This site aims to inform and mobilize Beverly parents to take an active role in all issues related to the funding and operation of the city's schools. It was launched in the spring of 2008, when the city saw its first-ever override attempt fail, followed by the closure of a nearly-new elementary school. Subsequent years have seen further cuts that have led to larger class sizes across the district. While the opening of an impressive new high school and plans to replace the city's aging middle school give us reason to be optimistic, the school community must be ever vigilant in demanding appropriate school funding by city and state governments, and better community communications from the district and School Committee.

Wednesday, January 19, 2011

Galinski Takes Case to City Hall

Superintendent Galinski gave a presentation last night to City Councilors outlining the causes and some possible solutions to an estimated $415,000 deficit in this year's budget.

Today's Salem News summarizes the meeting, including Mayor Scanlon's offer for the city to pay the estimated $100,000 in unbudgeted unemployment costs, an offer the Mayor made with a bit of a jab at the previous school administration:
Mayor Bill Scanlon last night offered to give the schools $100,000 from the city's free cash account to alleviate the School Department's $415,000 budget deficit.

Following a presentation by Superintendent Marie Galinski to the City Council outlining the deficit, Scanlon said the money would cover the school's projected $100,000 overrun for the unemployment costs of laid-off school employees.

"I have sympathy for the superintendent," Scanlon said. "She inherited a situation not of her making."
Most of the Special Education budget issues have been previously reported, but the unemployment figure was discussed in more detail.  Galinski said that the Federal extension of benefits to 99 weeks, as well as rules that require payments to current staff whose hours were reduced have caused the average payment to laid-off workers to double from $18,000 to $36,000.

It seems that the district is paying unemployment benefits to many of the current school support staff whose hours were reduced in last year's controversial cost cutting moves. We asked Dr. Galinski for a fuller explanation of this, and she explained that "If a person was making $12,000 in a full time position and we cut their position to 1/2 time.  Their new salary will be $6,000.  They are allowed to collect up to $6,000 from unemployment to make up the difference in their pay."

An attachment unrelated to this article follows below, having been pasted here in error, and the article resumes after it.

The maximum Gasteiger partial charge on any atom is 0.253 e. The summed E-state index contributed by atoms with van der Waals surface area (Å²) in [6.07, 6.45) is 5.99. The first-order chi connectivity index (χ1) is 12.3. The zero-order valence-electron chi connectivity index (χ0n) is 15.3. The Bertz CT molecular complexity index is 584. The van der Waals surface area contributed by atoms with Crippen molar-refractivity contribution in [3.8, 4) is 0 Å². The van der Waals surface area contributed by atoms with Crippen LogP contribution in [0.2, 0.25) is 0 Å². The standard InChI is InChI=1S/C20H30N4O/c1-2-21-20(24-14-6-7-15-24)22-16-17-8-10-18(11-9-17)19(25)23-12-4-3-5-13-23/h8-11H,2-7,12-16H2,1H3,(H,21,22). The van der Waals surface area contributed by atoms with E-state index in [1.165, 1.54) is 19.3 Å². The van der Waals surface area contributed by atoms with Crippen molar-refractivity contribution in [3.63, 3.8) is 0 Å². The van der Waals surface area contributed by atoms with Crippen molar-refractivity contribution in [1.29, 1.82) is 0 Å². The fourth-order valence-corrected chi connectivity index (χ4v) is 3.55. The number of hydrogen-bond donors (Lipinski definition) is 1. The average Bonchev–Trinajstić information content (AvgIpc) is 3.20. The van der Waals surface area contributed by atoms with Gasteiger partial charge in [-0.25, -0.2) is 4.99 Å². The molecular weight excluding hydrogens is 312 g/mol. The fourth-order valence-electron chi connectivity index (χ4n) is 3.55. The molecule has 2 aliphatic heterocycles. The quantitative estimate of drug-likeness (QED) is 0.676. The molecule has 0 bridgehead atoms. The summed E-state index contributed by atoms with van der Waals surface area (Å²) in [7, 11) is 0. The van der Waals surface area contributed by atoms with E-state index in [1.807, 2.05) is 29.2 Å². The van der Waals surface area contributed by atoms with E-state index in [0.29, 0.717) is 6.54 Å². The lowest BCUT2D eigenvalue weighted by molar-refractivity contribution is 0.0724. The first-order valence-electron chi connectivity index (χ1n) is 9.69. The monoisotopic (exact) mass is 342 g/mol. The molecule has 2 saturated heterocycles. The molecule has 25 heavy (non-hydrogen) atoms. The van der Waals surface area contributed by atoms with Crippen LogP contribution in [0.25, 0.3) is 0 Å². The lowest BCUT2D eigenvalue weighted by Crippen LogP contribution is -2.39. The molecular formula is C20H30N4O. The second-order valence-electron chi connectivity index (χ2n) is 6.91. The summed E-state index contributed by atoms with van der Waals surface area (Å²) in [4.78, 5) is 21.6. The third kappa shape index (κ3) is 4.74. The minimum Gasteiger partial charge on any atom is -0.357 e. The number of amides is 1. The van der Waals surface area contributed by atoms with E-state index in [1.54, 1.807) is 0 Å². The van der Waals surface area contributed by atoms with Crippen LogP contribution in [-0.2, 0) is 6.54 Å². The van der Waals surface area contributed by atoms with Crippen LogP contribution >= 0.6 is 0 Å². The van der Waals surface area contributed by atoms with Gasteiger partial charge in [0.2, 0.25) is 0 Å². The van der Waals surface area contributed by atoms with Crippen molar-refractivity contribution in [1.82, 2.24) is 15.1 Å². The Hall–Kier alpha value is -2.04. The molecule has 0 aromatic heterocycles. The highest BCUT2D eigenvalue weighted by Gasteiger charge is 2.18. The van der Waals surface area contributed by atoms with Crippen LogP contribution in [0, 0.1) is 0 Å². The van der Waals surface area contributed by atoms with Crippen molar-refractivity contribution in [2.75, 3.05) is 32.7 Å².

Another point that received considerable discussion was school choice.

It has been previously noted that the schools had to turn away some applicants from other towns who wished to attend Beverly schools because of space limitations.  This has led to a loss of more than $100,000 in revenue.

Several councilors seemed interested in this figure, and wondered if an effort could be made to encourage more out-of-town students.  Galinski and School Committee President Annemarie Cesa said that the limitations were due mostly to space restrictions.  With both an elementary and a middle school having been closed in the past 5 years, and a new high school that is smaller than the old one, there are space limitation issues across the district.

On a related note, Galinski reports that the number of students who choice OUT of Beverly schools is at the lowest level in 17 years—a positive statement about the schools that also saves the city the cost of outgoing tuition.  But in a noteworthy accounting fact, it was detailed that outgoing tuition is paid by the city, not by the schools, whereas any tuition from students choicing INTO Beverly schools goes directly into the school budget.  So the schools are not seeing a revenue gain from Beverly students returning to the district, but are seeing a revenue loss from fewer out-of town students being accepted in.
Galinski said school choice revenue is down because Beverly has limited space at the new high school to accept out-of-town students. School choice is the program that allows public school students to attend schools outside their districts, with the host school getting state money for each incoming student.

The School Committee limits the number of out-of-town students to 10 per grade. City Council President Mike Cahill asked if that number can be increased, but Cesa said that would mean larger class sizes.

"We're not going to increase our class size to increase our revenue," Cesa said.
Galinski said only 80 Beverly students have chosen to attend other public schools, the lowest number since 1993. That saves money on the city side of the budget in terms of outgoing tuition costs, but not in the school budget, she said.
Scanlon said he also wants city finance director John Dunn to sit down with new school budget director Jean Sherburne to go over the school budget in detail, and said he hopes to be able to report back to the Council that the two have found further ways to close the deficit.
"We changed the superintendent and the business manager in a short period of time," Scanlon said. "We'll get back to you at the next meeting and hopefully will have a lot of this solved."
Galinski also stated that the district is planning to conduct an outside audit of the Special Education department in order to see what more can be done to control costs there, and Council President Mike Cahill says he plans to bring up the school budget at next week's finance committee meeting.